How to drive the app taxi safely?
As soon as you start providing a taxi service, your mileage skyrockets and you’ll be spending a lot more time in traffic. You’ll start driving around total strangers, which means that sooner or later you’ll have to start thinking about mitigating the risks. I have put down some thoughts on how to make your app taxi rides as safe for yourself as possible.
Speeding taxis are a thing of the past. Over the last decade, traffic load has increased significantly on Estonian roads and traffic management has gotten so much better that it’s highly unlikely you’ll get anywhere faster even when you break the traffic laws. The impatient lane weavers simply get to the next traffic light faster and after that it’s pretty much just a matter of luck anyway. No one can possibly predict whether any of the vehicles in front of them will miss the light change or if any of the cars suddenly decide to make a turn, slowing down the whole lane, etc.
The same goes for vehicle safety equipment. Just like there’s no point in violating the traffic laws to get somewhere faster, there’s really no reason to ignore the car’s safety equipment. I refuse to drive passengers who don’t fasten their seatbelts or don’t have an appropriate child safety seat with them. The lap of a parent does not qualify as an appropriate seat. And I never take on more passengers than my car can safely carry. I simply don’t want to take on the responsibility in case the worst case-scenario really does happen and I contribute to the traffic accident statistics column.
Choose when you drive
Every day I encounter some new situation in traffic, despite the fact that I’m probably a more experienced road user than an average driver in Estonia. The rush-hour traffic is bustling with all sorts of drivers and not all of them are equipped to handle new situations or unexpected maneuvers by others. Being stuck in traffic is stressful for all parties involved. It’s also not very cost-effective for business as I would much rather spend time on new orders than burn fuel by inching forward. You just have to be that much more careful to stay in one piece and keep your car in good condition as well.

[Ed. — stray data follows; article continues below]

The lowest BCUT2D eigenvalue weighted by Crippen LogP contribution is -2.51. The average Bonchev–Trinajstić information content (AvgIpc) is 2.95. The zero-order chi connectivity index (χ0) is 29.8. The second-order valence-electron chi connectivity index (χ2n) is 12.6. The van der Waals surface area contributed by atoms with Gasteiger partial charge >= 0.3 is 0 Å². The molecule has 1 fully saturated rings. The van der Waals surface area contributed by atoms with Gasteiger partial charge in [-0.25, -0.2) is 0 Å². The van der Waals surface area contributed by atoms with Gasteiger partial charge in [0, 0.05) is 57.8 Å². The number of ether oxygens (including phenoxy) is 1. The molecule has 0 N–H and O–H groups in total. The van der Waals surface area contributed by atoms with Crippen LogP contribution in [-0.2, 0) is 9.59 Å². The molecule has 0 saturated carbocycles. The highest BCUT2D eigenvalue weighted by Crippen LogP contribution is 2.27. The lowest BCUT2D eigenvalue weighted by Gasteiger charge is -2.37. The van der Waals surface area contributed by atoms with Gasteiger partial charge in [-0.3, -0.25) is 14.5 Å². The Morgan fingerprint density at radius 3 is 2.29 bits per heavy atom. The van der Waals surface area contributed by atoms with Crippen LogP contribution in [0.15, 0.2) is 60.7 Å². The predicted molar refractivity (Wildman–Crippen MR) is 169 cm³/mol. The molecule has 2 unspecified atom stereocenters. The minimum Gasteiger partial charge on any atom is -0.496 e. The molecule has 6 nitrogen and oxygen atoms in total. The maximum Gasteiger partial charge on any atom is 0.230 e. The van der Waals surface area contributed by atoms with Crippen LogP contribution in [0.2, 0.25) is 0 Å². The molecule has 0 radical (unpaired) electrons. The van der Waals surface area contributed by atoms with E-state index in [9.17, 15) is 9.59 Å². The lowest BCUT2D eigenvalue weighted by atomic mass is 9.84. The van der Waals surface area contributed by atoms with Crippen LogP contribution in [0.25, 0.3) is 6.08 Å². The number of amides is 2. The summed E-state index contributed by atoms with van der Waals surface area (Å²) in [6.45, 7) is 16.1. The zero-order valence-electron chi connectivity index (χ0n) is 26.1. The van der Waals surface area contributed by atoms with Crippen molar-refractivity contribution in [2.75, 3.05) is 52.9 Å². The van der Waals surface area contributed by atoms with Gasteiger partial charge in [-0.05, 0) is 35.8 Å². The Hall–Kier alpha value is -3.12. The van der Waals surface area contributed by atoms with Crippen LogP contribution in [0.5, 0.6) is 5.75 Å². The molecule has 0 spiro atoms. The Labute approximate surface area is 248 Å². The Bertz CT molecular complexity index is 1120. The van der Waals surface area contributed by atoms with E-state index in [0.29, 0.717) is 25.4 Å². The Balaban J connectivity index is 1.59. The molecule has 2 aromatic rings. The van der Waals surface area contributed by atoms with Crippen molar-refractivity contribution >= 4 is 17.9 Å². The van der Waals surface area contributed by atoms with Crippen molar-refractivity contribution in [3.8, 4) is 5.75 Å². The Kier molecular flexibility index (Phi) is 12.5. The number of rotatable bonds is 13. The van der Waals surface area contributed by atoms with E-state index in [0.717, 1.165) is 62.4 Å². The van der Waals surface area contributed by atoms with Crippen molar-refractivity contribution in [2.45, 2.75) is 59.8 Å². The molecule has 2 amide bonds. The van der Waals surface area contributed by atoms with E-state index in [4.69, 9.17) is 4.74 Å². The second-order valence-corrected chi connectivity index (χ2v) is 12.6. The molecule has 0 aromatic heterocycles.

It is definitely worth analyzing which areas are profitable and safe during rush hours. Electric cars are certainly more economical and sustainable in traffic jams than cars that run on diesel fuel or natural gas. And it is more profitable to drive for a platform that also takes into account the time spent in traffic jams when calculating your pay.
The revamped dashboard of the Cachet app gives you a good overview of your habits and traffic safety. Check it out in the app!
Give feedback about the customers
Driving strangers around is not for everyone and you are bound to meet some unpleasant customers. In order to reduce rides with passengers who are annoying, malicious or unintentionally damage your car, I recommend you give honest feedback about each customer after every ride. This way, both you and your colleagues will be able to accept or reject orders based on the customer’s rating in the future.
In order to avoid any claims and disputes, be sure to check the correctness of the cash you get from the customer straight away as it is very difficult to prove anything afterwards. There are many “your word against mine” types of situations in the app taxi business and if you happen to accept counterfeit money, you tend to lose the disputes that follow.
Moreover, all ride-hailing platforms take your comments into account when determining whether to let some troublesome customer keep using the platform or not. If you have ever had a bone to pick with a customer, then you already know that Customer Support adds the driver’s account of the story under the customer’s profile on the app. We as drivers can only win from giving feedback.
Your car is your fortress
To ensure my own safety, I always keep the car doors locked, make sure that I’ve picked up the right person before I start the ride, and if the customer seems unpleasant or dangerous, I simply drive away. For me it is important to make driving the taxi as safe as possible for myself. And to be honest, every time I deem it necessary to drive away from a customer, they always end up punching or kicking my car. But this is already an insurance issue.
I also end prematurely every ride where the customer starts raging on the back seat or violating the car. I stop the car somewhere I consider safe, with many pairs of eyes or cameras on us, put on a handbrake, grab the keys, get out of the car, and take the dispute outside. It’s also a good idea to use a dash cam to record what’s going on in the car.
Kaspar the Driver